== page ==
By Tom Switzer
The anti-Democrat mood among voters reflects a deeper US malaise.
WHEN Democrats won the White House and scored supermajorities in both houses of Congress in 2008, the conventional wisdom heralded a new progressive era in American politics. Democratic partisan James Carville wrote a book titled 40 More Years: How the Democrats Will Rule the Next Generation. Left-liberal journalists predicted the ''death of conservatism''. Amid the Democratic euphoria, Barack Obama's policy trifecta of stimulus, bailouts and healthcare overhaul meant that Washington was decisively rejecting the right and moving leftward.
Until this week, that is. According to the polls, today's mid-term election for all 435 House seats and 37 spots in the Senate will be a forceful repudiation of President Obama's agenda. Independent voters are favouring Republicans by nearly 20 percentage points. Veteran Democratic lawmakers are fighting for their political lives while many southern Democrats are repudiating the White House's legislative agenda. And, notwithstanding the weekend efforts of satirists Jon Stewart and Stephen Colbert, the party's left-wing base is losing faith with Obama over Afghanistan, Guantanamo Bay and what activists see as policy timidity.
No wonder the experts agree that Republicans will regain the House of Representatives and slice into the Democratic majority in the Senate. But will the coming avalanche of Democratic losses mark the dawn of a new day for the US right? And will the election represent a new morning for America?
Left-liberals are clearly in the political doldrums, but after a cold look at the evidence, conservatives might decide to take the champagne off the ice. Indeed, the larger cultural picture - in which this week's election is but a minor political datum - remains strikingly bleak for the US generally.
Republicans will win anywhere between 40 and 60 seats in the House (more than the 39 they need for a majority) and between six and 11 seats in the Senate (they need 10 for a majority). Polls, however, show that voters distrust Republican legislators more than Democratic ones. The difference is that the latter have presided over a 2 percentage point rise in unemployment and higher debt and deficits over the past two years.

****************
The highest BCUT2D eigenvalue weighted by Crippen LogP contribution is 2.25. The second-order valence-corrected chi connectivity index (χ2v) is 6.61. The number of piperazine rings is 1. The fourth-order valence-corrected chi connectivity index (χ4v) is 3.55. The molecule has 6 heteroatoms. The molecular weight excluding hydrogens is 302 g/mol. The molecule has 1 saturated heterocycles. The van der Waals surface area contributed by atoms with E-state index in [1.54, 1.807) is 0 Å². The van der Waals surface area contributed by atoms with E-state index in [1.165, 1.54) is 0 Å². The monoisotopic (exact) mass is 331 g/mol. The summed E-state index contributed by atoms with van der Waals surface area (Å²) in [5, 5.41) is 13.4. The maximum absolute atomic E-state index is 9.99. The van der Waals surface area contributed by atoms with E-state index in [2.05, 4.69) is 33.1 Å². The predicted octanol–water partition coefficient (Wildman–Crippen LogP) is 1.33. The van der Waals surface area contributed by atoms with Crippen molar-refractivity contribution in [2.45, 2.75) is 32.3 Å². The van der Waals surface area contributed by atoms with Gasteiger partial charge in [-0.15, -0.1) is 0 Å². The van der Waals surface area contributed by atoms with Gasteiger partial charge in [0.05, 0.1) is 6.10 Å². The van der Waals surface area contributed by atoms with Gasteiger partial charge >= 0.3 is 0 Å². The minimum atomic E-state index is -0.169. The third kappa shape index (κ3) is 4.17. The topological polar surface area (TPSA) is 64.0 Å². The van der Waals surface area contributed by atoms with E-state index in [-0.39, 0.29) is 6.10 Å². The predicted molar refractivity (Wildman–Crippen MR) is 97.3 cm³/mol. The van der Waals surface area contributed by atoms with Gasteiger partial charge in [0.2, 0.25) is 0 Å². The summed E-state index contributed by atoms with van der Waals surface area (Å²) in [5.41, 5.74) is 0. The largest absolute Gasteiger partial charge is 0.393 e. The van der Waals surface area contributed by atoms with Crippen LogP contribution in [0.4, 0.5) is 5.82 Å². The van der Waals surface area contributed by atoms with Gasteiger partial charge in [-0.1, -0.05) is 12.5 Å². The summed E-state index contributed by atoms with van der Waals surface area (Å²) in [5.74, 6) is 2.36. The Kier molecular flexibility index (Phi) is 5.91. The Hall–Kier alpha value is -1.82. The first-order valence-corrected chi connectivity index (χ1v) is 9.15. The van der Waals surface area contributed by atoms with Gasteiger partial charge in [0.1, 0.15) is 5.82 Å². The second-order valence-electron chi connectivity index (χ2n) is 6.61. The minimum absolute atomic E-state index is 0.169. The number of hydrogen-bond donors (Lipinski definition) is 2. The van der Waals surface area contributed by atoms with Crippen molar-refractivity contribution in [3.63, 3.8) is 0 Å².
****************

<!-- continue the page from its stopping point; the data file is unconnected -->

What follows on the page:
Some argue that the Tea Party's success in Republican primaries is evidence of a rejuvenated right dedicated to a genuine constitutionalism and commitment to small government. But while the Tea Party is tapping into the economic anxiety and political estrangement that voters feel across the nation, the movement itself has its fair share of problems.
It not only sports a few clowns and creeps who make embarrassing pronouncements; it is also leaderless and riven by chronic divisions over social and foreign policy. Moreover, it is not clear whether the Tea Party resonates with the broader electorate. After the 1994 mid-term election, congressional Republicans also rode an anti-tax, anti-Washington wave to power. Yet their overreach on various issues, culminating in the government shutdown in 1995, led to widespread public angst and Bill Clinton's remarkable re-election to the presidency a year later.
In any case, doubts dog the ability of the conservatives to practise what they preach. It's one thing to cut taxes; it's another thing to cut welfare entitlements. After the congressional gains in the Bush years, for example, the Republicans became the don't-rock-the-boat party, content to feed different types of pork to different special interests. Not grounds for optimism.
Nor does any of this bode well for liberals in a nation whose centre of political gravity is still to the right. Gallup polling shows 54 per cent of Americans identify themselves as conservatives, with only 18 per cent liberals. Americans are pragmatic people who shun ideologues.
We know that some in the Tea Party scare centrists - think of Delaware candidate Christine O'Donnell, the former anti-masturbation advocate who ''dabbled'' in witchcraft. She will almost certainly lose a seat the Republicans should have won. But many liberal Democrats are also ideologues: many have mistaken their 2008 mandate for an opportunity to implement the most interventionist and expensive agenda since Lyndon Johnson's Great Society.
Which brings us to the roots of US despair. Not only do they go beyond ideology and political brand, they stem from expectations about America's right to economic prosperity and world leadership that no administration or congress may be able to meet - especially at a time of economic decline and increasing global multipolarity.
Americans are in the midst of near-double-digit unemployment, skyrocketing national debt, home foreclosures and a deeply unpopular war. They are in a foul mood, suffering from a lack of confidence and overwhelmingly believe the nation is heading in the wrong direction. All of this has given rise to rapid mood swings within the electorate, epitomised by Obama's fall from adulation to contempt within two years.
Conservatives may have much to smile about when Republicans make big gains in the House and Senate elections. But they will be winning by default.
The true angst in America goes deeper than this week's mid-term election.
Tom Switzer is a research associate at the United States Studies Centre at the University of Sydney and editor of The Spectator Australia.